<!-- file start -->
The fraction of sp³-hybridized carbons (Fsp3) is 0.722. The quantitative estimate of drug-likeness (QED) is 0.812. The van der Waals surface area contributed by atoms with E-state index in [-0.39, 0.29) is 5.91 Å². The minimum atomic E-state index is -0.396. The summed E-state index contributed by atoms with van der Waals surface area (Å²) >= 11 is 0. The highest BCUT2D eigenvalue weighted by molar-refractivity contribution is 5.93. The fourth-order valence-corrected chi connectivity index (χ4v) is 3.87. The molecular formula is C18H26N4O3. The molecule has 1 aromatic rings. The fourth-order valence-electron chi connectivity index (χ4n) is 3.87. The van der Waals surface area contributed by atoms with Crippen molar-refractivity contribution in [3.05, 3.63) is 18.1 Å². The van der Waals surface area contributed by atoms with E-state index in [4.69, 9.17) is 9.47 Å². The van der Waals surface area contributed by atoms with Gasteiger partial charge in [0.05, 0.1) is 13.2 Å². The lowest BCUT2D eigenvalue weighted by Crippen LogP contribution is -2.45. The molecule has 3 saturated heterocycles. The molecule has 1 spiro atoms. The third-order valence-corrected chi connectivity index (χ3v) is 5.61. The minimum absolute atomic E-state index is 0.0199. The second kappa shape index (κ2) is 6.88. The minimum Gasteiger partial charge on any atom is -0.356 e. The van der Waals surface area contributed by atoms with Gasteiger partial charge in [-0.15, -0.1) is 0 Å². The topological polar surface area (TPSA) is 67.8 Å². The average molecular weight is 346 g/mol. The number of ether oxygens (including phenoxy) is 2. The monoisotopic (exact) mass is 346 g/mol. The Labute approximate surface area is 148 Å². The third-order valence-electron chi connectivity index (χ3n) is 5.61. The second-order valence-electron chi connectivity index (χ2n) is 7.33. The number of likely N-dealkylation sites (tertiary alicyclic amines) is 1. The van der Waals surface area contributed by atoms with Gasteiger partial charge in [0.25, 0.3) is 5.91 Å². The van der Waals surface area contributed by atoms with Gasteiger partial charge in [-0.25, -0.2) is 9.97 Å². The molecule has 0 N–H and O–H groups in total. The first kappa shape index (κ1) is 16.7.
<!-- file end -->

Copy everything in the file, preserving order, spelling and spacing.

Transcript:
The fraction of sp³-hybridized carbons (Fsp3) is 0.722. The quantitative estimate of drug-likeness (QED) is 0.812. The van der Waals surface area contributed by atoms with E-state index in [-0.39, 0.29) is 5.91 Å². The minimum atomic E-state index is -0.396. The summed E-state index contributed by atoms with van der Waals surface area (Å²) >= 11 is 0. The highest BCUT2D eigenvalue weighted by molar-refractivity contribution is 5.93. The fourth-order valence-corrected chi connectivity index (χ4v) is 3.87. The molecular formula is C18H26N4O3. The molecule has 1 aromatic rings. The fourth-order valence-electron chi connectivity index (χ4n) is 3.87. The van der Waals surface area contributed by atoms with Crippen molar-refractivity contribution in [3.05, 3.63) is 18.1 Å². The van der Waals surface area contributed by atoms with E-state index in [4.69, 9.17) is 9.47 Å². The van der Waals surface area contributed by atoms with Gasteiger partial charge in [0.05, 0.1) is 13.2 Å². The lowest BCUT2D eigenvalue weighted by Crippen LogP contribution is -2.45. The molecule has 3 saturated heterocycles. The molecule has 1 spiro atoms. The third-order valence-corrected chi connectivity index (χ3v) is 5.61. The minimum absolute atomic E-state index is 0.0199. The second kappa shape index (κ2) is 6.88. The minimum Gasteiger partial charge on any atom is -0.356 e. The van der Waals surface area contributed by atoms with Gasteiger partial charge in [-0.15, -0.1) is 0 Å². The topological polar surface area (TPSA) is 67.8 Å². The average molecular weight is 346 g/mol. The number of ether oxygens (including phenoxy) is 2. The monoisotopic (exact) mass is 346 g/mol. The Labute approximate surface area is 148 Å². The third-order valence-electron chi connectivity index (χ3n) is 5.61. The second-order valence-electron chi connectivity index (χ2n) is 7.33. The number of likely N-dealkylation sites (tertiary alicyclic amines) is 1. The van der Waals surface area contributed by atoms with Gasteiger partial charge in [0.25, 0.3) is 5.91 Å². The van der Waals surface area contributed by atoms with Gasteiger partial charge in [-0.25, -0.2) is 9.97 Å². The molecule has 0 N–H and O–H groups in total. The first kappa shape index (κ1) is 16.7.